Australian prime minister Tony Abbott on Friday said that negotiations for the proposed free trade agreement between India and Australia is expected to be concluded by 2016.
The agreement will help increase bilateral trade between the two countries and ensure the availability of cheaper coal to power Indian houses.
“Both India and Australia want to boost two way trade and investment and I hope that the comprehensive economic partnership — or free trade — negotiations between our two countries will be concluded, at the latest, by the end of 2016,” Abbott said while addressing a clutch of prominent businessmen from both nations in Delhi. “That way, top-quality Australian coal, for instance, will be available to power Indian households and businesses at the lowest price to consumers.”
The talks for a comprehensive economic cooperation agreement (CECA) — also known as free trade agreement (FTA) — between India and Australia were started in 2011.
So far several rounds of negotiations have been completed for further liberalising and broadening the base of merchandise trade, removing non-tariff barriers and encouraging investments. Once implemented, the FTA is expected to result in a quantum jump in bilateral trade between the two nations, which in 2012-13 stood at just $ 15 billion (2012-13). In contrast, bilateral trade between Australia and China is almost 10 times more at $ 150 billion a year.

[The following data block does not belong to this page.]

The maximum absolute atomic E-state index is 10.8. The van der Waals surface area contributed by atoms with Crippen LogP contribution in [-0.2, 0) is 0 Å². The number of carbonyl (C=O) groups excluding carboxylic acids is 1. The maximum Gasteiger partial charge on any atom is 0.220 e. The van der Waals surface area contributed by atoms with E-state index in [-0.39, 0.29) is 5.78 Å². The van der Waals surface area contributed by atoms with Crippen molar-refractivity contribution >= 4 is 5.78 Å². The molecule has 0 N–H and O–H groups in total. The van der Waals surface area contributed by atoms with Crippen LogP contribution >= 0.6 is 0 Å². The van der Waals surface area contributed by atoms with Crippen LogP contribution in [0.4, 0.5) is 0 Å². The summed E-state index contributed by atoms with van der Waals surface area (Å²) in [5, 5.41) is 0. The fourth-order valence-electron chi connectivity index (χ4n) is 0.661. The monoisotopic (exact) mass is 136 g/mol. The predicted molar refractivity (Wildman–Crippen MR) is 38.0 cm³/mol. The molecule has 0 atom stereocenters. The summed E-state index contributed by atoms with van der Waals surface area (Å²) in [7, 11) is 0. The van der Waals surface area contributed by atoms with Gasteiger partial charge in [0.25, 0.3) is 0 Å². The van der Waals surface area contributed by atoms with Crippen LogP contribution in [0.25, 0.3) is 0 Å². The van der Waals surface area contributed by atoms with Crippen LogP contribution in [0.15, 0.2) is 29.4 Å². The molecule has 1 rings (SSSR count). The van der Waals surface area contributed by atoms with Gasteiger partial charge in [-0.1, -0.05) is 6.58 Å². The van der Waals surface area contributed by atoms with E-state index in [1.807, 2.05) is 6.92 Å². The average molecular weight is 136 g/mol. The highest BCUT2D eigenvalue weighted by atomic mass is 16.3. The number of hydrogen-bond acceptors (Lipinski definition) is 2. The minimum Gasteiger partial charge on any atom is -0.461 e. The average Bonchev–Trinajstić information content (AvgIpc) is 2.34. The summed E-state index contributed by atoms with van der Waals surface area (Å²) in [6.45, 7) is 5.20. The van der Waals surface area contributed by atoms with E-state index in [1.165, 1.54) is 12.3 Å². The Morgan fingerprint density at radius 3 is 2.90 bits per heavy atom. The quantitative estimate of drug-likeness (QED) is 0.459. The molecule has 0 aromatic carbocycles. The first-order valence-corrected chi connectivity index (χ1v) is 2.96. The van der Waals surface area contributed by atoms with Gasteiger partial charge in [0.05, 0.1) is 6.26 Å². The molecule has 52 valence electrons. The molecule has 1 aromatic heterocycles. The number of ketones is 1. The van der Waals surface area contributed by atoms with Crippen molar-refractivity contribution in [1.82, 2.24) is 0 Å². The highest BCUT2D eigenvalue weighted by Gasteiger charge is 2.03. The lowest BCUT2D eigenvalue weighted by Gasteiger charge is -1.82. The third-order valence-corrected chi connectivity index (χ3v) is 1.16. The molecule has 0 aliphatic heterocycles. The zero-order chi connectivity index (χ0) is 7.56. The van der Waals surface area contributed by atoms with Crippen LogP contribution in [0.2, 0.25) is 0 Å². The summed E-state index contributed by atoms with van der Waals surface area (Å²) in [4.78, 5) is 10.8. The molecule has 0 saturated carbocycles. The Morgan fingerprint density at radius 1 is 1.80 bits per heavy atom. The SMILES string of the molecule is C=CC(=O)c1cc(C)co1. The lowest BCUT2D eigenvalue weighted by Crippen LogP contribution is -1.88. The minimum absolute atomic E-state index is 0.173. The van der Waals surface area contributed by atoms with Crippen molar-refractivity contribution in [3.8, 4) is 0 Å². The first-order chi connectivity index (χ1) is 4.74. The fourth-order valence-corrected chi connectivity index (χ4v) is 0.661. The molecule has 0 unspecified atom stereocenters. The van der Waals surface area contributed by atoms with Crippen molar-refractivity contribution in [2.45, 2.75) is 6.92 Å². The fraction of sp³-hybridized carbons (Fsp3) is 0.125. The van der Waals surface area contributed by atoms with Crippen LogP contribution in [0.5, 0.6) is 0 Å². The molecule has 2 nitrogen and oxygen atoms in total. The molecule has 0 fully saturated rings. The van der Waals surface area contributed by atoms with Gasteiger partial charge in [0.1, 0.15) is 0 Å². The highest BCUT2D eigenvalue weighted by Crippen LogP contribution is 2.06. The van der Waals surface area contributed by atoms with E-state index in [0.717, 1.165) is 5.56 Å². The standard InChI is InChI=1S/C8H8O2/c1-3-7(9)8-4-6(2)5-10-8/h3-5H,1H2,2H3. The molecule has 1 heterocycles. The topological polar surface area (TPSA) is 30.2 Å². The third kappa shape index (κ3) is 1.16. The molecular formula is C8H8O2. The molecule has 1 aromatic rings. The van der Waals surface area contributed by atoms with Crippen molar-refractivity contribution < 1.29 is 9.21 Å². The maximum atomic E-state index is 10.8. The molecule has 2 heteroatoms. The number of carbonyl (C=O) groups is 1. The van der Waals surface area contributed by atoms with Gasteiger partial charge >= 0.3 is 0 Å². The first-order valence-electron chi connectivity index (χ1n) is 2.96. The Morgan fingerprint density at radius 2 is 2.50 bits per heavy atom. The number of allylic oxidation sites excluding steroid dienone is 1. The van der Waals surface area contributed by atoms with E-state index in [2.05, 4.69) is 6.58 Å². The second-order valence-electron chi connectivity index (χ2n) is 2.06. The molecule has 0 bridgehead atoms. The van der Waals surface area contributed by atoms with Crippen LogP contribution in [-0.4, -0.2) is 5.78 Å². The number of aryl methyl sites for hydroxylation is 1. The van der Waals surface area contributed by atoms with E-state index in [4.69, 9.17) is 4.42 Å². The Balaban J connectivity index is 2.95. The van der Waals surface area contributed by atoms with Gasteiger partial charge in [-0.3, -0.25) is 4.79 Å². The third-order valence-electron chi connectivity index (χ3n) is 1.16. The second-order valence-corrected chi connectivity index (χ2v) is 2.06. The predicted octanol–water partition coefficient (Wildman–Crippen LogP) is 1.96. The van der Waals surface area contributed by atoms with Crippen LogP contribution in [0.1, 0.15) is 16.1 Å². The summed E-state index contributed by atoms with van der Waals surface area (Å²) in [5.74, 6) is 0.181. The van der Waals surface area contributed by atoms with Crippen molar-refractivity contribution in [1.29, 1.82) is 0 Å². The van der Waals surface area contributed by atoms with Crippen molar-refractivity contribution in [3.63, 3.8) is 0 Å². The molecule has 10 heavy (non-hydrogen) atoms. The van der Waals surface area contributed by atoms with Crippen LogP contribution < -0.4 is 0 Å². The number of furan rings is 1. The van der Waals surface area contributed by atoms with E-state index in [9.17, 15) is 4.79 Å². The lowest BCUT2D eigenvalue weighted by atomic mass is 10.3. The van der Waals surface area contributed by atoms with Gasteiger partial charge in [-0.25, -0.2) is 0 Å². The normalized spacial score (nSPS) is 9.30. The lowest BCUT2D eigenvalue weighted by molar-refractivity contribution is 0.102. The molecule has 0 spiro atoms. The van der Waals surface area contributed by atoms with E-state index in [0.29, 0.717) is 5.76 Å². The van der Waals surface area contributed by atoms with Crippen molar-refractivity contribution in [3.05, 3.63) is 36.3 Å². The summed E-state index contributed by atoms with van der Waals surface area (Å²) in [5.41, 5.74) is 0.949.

“Two-way trade between Australia and India was only $15 billion and Indian investment in Australia is well under $20 billion and the less said about Australian investment in India the better,” Abbott added. “Trade and investment is substantial but it’s not what it should be given our countries’ level of comfort with each other, our comparative proximity and the complementarity between our economies”
In the past year, Abbott said steps have been taken to make Australia a better place to invest. Carbon and mining tax has been scrapped, a one stop shop approvals for environmental permits is being worked on while new projects worth $800 billion have been given environmental permits.
“As countries that believe in private sector-led growth, both Australia and India will be in a position to lead-by-example at the coming Brisbane G20 leaders’ summit, in committing to policies for an extra 2% growth over the next five years,” he said.